“Prepare for maximum damage”

‘Everyone has to prepare for maximum damage’: Inside the evil minds of two Islamic brothers who lived a life of ‘sex, drugs and rock ‘n’ roll’ before suddenly joining ISIS and plotting to blow up buildings in Australia

Its quite common for Islamic headbangers to experiment with drugs & alcohol, frequent prostitutes or to rape infidel women. All of these sins can easily be forgiven when they kill and die for allah, because allah is oft forgiving and merciful.

The life of family of ISIS fighters started in Melbourne suburbs in early 2000s

  • Ezzit Raad and Ahmed Raad turned to radicalisation after older brother died 
  • The brothers planned terror attacks across Australian cities and were jailed 
  • While some of the siblings fled country to fight for ISIS, some are now free men 

Ezzit Raad (pictured) and his younger brother, Ahmed, turned to a life of radicalisation when their older brother, Mansour, died of disease in 2003.

Ezzit Raad (pictured) and his younger brother, Ahmed, turned to a life of radicalisation when their older brother, Mansour, died of disease in 2003.

A pair of Islamic brothers lived a wild life of ‘sex, drugs and rock ‘n roll’ in Melbourne before they planned horrific terror attacks on the city.

Terrorist fighter Ezzit Raad and his younger brother, Ahmed, turned to a life of radicalisation when their older brother died of disease in 2003.

Ahmed told police he and his brother had lived ‘the bad life… which is, uh, sex, drugs and rock ‘n roll,’ before the pair turned to radical Islam, the Herald Sunreported.

Under Operation Pendennis, the men were jailed after one of the largest counter-terrorism investigations in Australia after 13 men were arrested in 2005 and 2006.

The siblings gained their high school certificates and embarked on trade careers but within two years, they joined forces with other family members because they believed Islam was under attack by the West.

The Raads (Ezzit’s younger brothers Ahmed right and Mounir left) gained their high school certificates and embarked on trade careers but within two years, they joined forces with other family members and believed Islam was under attack by the West

Ezzit, who joined ISIS in 2013, and Ahmed began following Jihad with their younger sibling, Majed, and cousin Bassam Raad after falling under the influence of Muslim cleric Abdul Nacer Benbrika, News Corp reported.

Benbrika, who is now behind bars for his failed plot to blow up Victoria’s MCG in 2008, was creating groups in Melbourne and Sydney to punish non-believers.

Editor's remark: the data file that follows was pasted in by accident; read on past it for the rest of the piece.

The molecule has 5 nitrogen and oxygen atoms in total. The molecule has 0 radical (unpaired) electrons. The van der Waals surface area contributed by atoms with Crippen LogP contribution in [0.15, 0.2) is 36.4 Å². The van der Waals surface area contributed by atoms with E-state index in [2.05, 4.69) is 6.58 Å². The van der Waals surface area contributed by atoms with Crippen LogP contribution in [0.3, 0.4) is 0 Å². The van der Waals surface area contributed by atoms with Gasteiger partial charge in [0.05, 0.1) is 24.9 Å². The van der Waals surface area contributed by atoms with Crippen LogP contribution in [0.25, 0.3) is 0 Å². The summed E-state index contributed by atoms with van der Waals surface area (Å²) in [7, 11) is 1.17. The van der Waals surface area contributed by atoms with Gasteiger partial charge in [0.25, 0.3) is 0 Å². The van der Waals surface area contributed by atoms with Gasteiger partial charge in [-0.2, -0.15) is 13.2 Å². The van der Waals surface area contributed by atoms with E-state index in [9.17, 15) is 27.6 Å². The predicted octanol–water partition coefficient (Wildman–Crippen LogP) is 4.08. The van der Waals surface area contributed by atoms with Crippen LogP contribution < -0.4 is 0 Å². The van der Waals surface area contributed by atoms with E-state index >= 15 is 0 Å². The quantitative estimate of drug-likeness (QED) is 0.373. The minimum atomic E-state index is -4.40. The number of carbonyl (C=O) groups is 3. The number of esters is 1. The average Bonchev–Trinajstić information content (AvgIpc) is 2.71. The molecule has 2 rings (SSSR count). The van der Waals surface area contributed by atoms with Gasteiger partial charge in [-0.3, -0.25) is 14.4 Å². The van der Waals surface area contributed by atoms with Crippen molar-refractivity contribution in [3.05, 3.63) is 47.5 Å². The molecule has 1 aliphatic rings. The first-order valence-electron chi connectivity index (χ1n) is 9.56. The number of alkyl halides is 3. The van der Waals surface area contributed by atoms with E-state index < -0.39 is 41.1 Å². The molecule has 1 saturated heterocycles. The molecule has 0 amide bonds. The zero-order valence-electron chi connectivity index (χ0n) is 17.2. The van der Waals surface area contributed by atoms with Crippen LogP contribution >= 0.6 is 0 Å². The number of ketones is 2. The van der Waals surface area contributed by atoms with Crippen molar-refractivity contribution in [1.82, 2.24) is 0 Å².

The 58-year-old was secretly recorded claiming they would ‘damage buildings’ and ‘blast things’.

‘Everyone has to prepare himself. If we want to die for jihad, we have to do maximum damage, maximum damage,’ he said.

The terror plan was costly, forcing the brothers to steal cars and raise money because they believed non-Islamists would end up ‘killing (their) brothers and sisters and little kids’.

The pair were inspired by al-Qaida and had come into possession of bomb building chemicals and weapons through Benbrika.

The Benbrika-led terror cell began attending training camps allegedly run by a connection to Osama bin Laden, according to the publication.

Ezzit, who joined ISIS in 2013, and Ahmed began following Jihad with their younger sibling, Majed, and cousin Bassam Raad after falling under the influence of Muslim cleric Abdul Nacer Benbrika (pictured in 2005) 

Ezzit, who joined ISIS in 2013, and Ahmed began following Jihad with their younger sibling, Majed, and cousin Bassam Raad after falling under the influence of Muslim cleric Abdul Nacer Benbrika (pictured in 2005)

The terror cell (Bassam pictured in 2008) planned to 'kill police officers in pursuit of Jihad' but were swarmed by authorities in late 2005 where they were later jailed

The terror cell (Bassam pictured in 2008) planned to ‘kill police officers in pursuit of Jihad’ but were swarmed by authorities in late 2005 where they were later jailed

The brothers talked to Benbrika about ‘killing police officers in pursuit of Jihad’ in April 2005 and by November, authorities swarmed the terror cell’s most dangerous fighters.

Ezzit and Ahmed spent their jail terms rubbing shoulders with underworld murders, which is thought to have strengthened their beliefs, and by 2012, the brothers were acquitted and released.

Ezzit used a fake passport and fled to fight for ISIS and died in 2016. Another brother, Mounir, is also thought to be in Syria fighting with terrorists.

His younger brother Majed was found not guilty of belonging to a homegrown terror cell and later joined Syrian terrorists. Majed is now believed to be dead.

An Islamic State propaganda magazine used the fighter’s death to terrorise the West by encouraging radicalists to ‘kill them at the MCG, SCG, the Opera House and even in their backyards’.

Ahmed, a convicted terrorist, reportedly left the radical Islamic life behind him and lives a free life.

Bassam was acquitted over Australia’s largest terror trial in 2008.

After jail, Ezzit fled to fight for ISIS and died in 2016, Majed (pictured in 2008) also joined Syrian terrorists and is believed to be dead and Ahmed is thought to be living free life

After jail, Ezzit fled to fight for ISIS and died in 2016, Majed (pictured in 2008) also joined Syrian terrorists and is believed to be dead and Ahmed is thought to be living free life